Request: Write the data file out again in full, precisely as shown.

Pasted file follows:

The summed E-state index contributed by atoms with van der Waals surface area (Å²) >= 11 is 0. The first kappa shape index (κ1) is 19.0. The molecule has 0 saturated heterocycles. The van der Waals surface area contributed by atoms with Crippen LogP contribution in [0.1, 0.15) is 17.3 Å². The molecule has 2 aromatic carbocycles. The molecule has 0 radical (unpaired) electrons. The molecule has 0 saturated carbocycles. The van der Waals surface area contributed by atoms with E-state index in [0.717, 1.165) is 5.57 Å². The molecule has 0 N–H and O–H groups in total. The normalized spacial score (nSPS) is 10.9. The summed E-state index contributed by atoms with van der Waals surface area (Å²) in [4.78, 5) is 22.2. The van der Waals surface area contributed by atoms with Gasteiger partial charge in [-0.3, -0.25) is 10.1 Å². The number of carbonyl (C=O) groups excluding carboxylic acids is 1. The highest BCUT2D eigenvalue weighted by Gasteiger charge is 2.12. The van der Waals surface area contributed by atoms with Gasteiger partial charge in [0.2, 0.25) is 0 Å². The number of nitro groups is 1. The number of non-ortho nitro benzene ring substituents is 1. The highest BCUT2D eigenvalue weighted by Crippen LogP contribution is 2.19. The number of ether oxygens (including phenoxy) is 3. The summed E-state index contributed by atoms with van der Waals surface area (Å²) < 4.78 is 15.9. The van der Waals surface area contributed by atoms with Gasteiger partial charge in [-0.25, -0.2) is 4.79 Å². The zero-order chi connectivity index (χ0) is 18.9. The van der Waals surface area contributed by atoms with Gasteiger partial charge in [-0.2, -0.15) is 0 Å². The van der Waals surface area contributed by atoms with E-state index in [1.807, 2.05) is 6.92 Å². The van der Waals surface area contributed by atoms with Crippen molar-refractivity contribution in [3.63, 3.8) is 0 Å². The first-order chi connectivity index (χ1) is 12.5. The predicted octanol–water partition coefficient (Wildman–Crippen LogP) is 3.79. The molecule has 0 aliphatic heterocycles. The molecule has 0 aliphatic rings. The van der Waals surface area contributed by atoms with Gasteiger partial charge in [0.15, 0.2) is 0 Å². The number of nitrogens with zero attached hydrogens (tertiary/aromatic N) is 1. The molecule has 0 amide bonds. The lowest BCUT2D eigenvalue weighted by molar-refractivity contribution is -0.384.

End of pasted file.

The summed E-state index contributed by atoms with van der Waals surface area (Å²) >= 11 is 0. The first kappa shape index (κ1) is 19.0. The molecule has 0 saturated heterocycles. The van der Waals surface area contributed by atoms with Crippen LogP contribution in [0.1, 0.15) is 17.3 Å². The molecule has 2 aromatic carbocycles. The molecule has 0 radical (unpaired) electrons. The molecule has 0 saturated carbocycles. The van der Waals surface area contributed by atoms with E-state index in [0.717, 1.165) is 5.57 Å². The molecule has 0 N–H and O–H groups in total. The normalized spacial score (nSPS) is 10.9. The summed E-state index contributed by atoms with van der Waals surface area (Å²) in [4.78, 5) is 22.2. The van der Waals surface area contributed by atoms with Gasteiger partial charge in [-0.3, -0.25) is 10.1 Å². The number of carbonyl (C=O) groups excluding carboxylic acids is 1. The highest BCUT2D eigenvalue weighted by Gasteiger charge is 2.12. The van der Waals surface area contributed by atoms with Gasteiger partial charge in [0.2, 0.25) is 0 Å². The number of nitro groups is 1. The number of non-ortho nitro benzene ring substituents is 1. The highest BCUT2D eigenvalue weighted by Crippen LogP contribution is 2.19. The number of ether oxygens (including phenoxy) is 3. The summed E-state index contributed by atoms with van der Waals surface area (Å²) < 4.78 is 15.9. The van der Waals surface area contributed by atoms with Gasteiger partial charge in [-0.25, -0.2) is 4.79 Å². The zero-order chi connectivity index (χ0) is 18.9. The van der Waals surface area contributed by atoms with Gasteiger partial charge in [-0.2, -0.15) is 0 Å². The van der Waals surface area contributed by atoms with E-state index in [1.807, 2.05) is 6.92 Å². The van der Waals surface area contributed by atoms with Crippen molar-refractivity contribution in [3.63, 3.8) is 0 Å². The first-order chi connectivity index (χ1) is 12.5. The predicted octanol–water partition coefficient (Wildman–Crippen LogP) is 3.79. The molecule has 0 aliphatic heterocycles. The molecule has 0 aliphatic rings. The van der Waals surface area contributed by atoms with Gasteiger partial charge in [0.15, 0.2) is 0 Å². The number of nitrogens with zero attached hydrogens (tertiary/aromatic N) is 1. The molecule has 0 amide bonds. The lowest BCUT2D eigenvalue weighted by molar-refractivity contribution is -0.384.